Classic Pop Q&A: Hazell Dean
By admin | November 26, 2020
The Hi-NRG icon talks Stock Aitken Waterman, A Song For Europe and being a disco diva…
By Douglas McPherson
Nicknamed ‘The Queen Of Hi-NRG’ and ‘The Duchess Of The Dancefloor’, Hazell Dean came to fame with the club hit Searchin’ (I Gotta Find A Man) which crossed over into the mainstream when it peaked at No.6 in 1984. She subsequently teamed up with the emerging production and songwriting outfit of Stock Aitken Waterman for Whatever I Do (Wherever I Go) which made it to No.4 and was SAW’s first Top 10 hit. Further successes include They Say It’s Gonna Rain, which topped the South African chart, and Who’s Leaving Who, which reached No.4 in the UK.
Did you come from a musical family?
My grandfather played drums and my mum played piano and sang. Neither of them were in the music business, but from a very early age I was fascinated by pop stars. When I was 11 or 12 years old, a music teacher started giving guitar lessons after school and I thought, “I like the idea of that.” I joined a band at school and we played all the youth clubs, doing things in the charts from The Shadows to Tamla Motown.
How did you eventually get into the music business?
When I was 16, I took singing lessons at a singing school in London and they guaranteed that if you passed your exams they’d help you find a job. So I did various auditions and my first professional gig was singing with a local band, The Jimmy Goff Arrangement, at a Mecca dance hall in Newcastle-under-Lyme. I haven’t stopped working since.
Before your chart breakthrough, you entered A Song For Europe in the 70s. How did that come about?
I used to sing a lot of demos for Paul Curtis, who is very well known for writing Eurovision songs. He wrote this huge ballad called I Couldn’t Live Without You For A Day. So I sang that in A Song For Europe, which was very grand in those days, with a live orchestra at the Albert Hall. That was my first TV appearance, in 1976. Then, in 1984, I entered A Song For Europe again, with my own song, Stay In My Life.
How did you get into Hi-NRG?
The music came out of disco in the late 70s. It was originally called Boy’s Town music in the US and it was big in the gay clubs. One of my favourite records from that time, which I still sing in my show today, is Never Can Say Goodbye. The strings and the energy of it are great. I used to love singing ballads and becoming a disco diva was not what I expected, but we went from the 70s into the 80s, things change and you have to move along with it. The great thing was that I could take a Barbra Streisand ballad like Evergreen and make it into a dance track. There was a track in the Hi-NRG bracket at that time called Maybe and I was trying to think of another song that would work in that style. We recorded Evergreen and Searchin’ at the same time and they were both huge hits on the US dance charts. Searchin’ was actually the first English record to break out of that scene and cross over into the mainstream charts.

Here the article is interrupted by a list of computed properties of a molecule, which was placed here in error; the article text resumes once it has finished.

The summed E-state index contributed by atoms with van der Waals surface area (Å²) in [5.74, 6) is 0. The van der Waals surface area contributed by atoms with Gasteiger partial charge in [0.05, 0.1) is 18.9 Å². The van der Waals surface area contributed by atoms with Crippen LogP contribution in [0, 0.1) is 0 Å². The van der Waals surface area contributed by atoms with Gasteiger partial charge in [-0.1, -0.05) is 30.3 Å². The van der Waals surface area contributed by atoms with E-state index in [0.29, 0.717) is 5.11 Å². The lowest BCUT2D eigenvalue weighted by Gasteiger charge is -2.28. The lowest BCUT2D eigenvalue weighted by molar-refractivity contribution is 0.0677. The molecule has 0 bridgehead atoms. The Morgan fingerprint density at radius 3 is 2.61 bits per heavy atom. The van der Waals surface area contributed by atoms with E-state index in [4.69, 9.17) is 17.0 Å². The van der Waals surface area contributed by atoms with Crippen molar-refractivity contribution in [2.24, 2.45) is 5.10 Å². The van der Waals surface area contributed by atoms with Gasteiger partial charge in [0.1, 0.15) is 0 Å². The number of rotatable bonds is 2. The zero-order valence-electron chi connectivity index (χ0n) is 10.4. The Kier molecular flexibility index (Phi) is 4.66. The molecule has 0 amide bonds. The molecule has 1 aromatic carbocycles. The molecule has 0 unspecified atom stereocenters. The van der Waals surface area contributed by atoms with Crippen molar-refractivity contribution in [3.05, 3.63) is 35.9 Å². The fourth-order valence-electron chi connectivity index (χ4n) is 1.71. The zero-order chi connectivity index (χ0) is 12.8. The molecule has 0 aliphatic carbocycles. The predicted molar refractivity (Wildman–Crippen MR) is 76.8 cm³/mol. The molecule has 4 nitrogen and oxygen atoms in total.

How did you hook up with Stock Aitken Waterman?
I’d recorded Searchin’ with Ian Anthony Stephens but by the time it became a hit he was off doing other things. I bumped into Pete Waterman at my label, Proto Records, and told him I was desperate for a follow-up to Searchin’, which was at No.6 in the chart. He had just started working with Mike Stock and Matt Aitken on a project called Agents Aren’t Aeroplanes for Proto Records, and he invited me to Marquee Studios to meet them. They played me the backing track for the Divine song You Think You’re A Man. It was mega and I immediately said yes to working with them. So we came up with Whatever I Do (Wherever I Go) and it was a Top Five single.
What does the future hold for you?
Since 2011, I’ve made three albums with Energise Records, but I think I’ve recorded everything that I want to do and what it’s all about for me now is live work: getting out there and doing my shows. I sing all my hits, because that’s what people want to hear, but I’ve re-recorded them all to keep them sounding modern while retaining all the elements from the original versions that you want to hear. So everything is solid and rocks really hard, whereas if you use the original tracks they just don’t come up to the sounds of today.